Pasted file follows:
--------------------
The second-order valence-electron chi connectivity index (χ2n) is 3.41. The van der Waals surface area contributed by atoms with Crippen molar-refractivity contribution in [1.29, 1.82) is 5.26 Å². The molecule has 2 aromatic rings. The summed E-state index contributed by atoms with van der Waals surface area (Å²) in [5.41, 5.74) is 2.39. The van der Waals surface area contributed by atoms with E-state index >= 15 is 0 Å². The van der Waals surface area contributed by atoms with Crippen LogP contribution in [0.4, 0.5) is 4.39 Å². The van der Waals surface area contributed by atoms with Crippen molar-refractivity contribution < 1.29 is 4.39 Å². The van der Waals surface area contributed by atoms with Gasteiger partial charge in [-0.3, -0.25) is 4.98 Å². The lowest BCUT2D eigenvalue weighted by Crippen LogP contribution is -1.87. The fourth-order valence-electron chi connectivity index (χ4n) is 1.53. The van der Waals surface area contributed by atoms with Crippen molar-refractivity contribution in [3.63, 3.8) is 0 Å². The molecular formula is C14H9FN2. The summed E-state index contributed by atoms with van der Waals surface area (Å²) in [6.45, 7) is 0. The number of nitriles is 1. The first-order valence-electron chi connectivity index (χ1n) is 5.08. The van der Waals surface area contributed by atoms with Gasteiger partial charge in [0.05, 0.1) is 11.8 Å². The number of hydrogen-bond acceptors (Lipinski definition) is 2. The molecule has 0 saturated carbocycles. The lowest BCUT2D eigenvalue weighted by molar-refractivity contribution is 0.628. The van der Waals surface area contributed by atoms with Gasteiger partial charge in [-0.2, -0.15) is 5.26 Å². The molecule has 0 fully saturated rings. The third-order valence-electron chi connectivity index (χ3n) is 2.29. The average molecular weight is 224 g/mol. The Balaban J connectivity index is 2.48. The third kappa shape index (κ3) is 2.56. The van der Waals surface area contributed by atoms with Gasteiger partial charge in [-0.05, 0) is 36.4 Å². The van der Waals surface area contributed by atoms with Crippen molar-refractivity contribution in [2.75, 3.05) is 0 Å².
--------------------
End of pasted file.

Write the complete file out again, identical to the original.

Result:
The second-order valence-electron chi connectivity index (χ2n) is 3.41. The van der Waals surface area contributed by atoms with Crippen molar-refractivity contribution in [1.29, 1.82) is 5.26 Å². The molecule has 2 aromatic rings. The summed E-state index contributed by atoms with van der Waals surface area (Å²) in [5.41, 5.74) is 2.39. The van der Waals surface area contributed by atoms with E-state index >= 15 is 0 Å². The van der Waals surface area contributed by atoms with Crippen LogP contribution in [0.4, 0.5) is 4.39 Å². The van der Waals surface area contributed by atoms with Crippen molar-refractivity contribution < 1.29 is 4.39 Å². The van der Waals surface area contributed by atoms with Gasteiger partial charge in [-0.3, -0.25) is 4.98 Å². The lowest BCUT2D eigenvalue weighted by Crippen LogP contribution is -1.87. The fourth-order valence-electron chi connectivity index (χ4n) is 1.53. The van der Waals surface area contributed by atoms with Crippen molar-refractivity contribution in [3.63, 3.8) is 0 Å². The molecular formula is C14H9FN2. The summed E-state index contributed by atoms with van der Waals surface area (Å²) in [6.45, 7) is 0. The number of nitriles is 1. The first-order valence-electron chi connectivity index (χ1n) is 5.08. The van der Waals surface area contributed by atoms with Gasteiger partial charge in [0.05, 0.1) is 11.8 Å². The number of hydrogen-bond acceptors (Lipinski definition) is 2. The molecule has 0 saturated carbocycles. The lowest BCUT2D eigenvalue weighted by molar-refractivity contribution is 0.628. The van der Waals surface area contributed by atoms with Gasteiger partial charge in [-0.2, -0.15) is 5.26 Å². The molecule has 0 fully saturated rings. The third-order valence-electron chi connectivity index (χ3n) is 2.29. The average molecular weight is 224 g/mol. The Balaban J connectivity index is 2.48. The third kappa shape index (κ3) is 2.56. The van der Waals surface area contributed by atoms with Gasteiger partial charge in [-0.05, 0) is 36.4 Å². The van der Waals surface area contributed by atoms with Crippen molar-refractivity contribution in [2.75, 3.05) is 0 Å².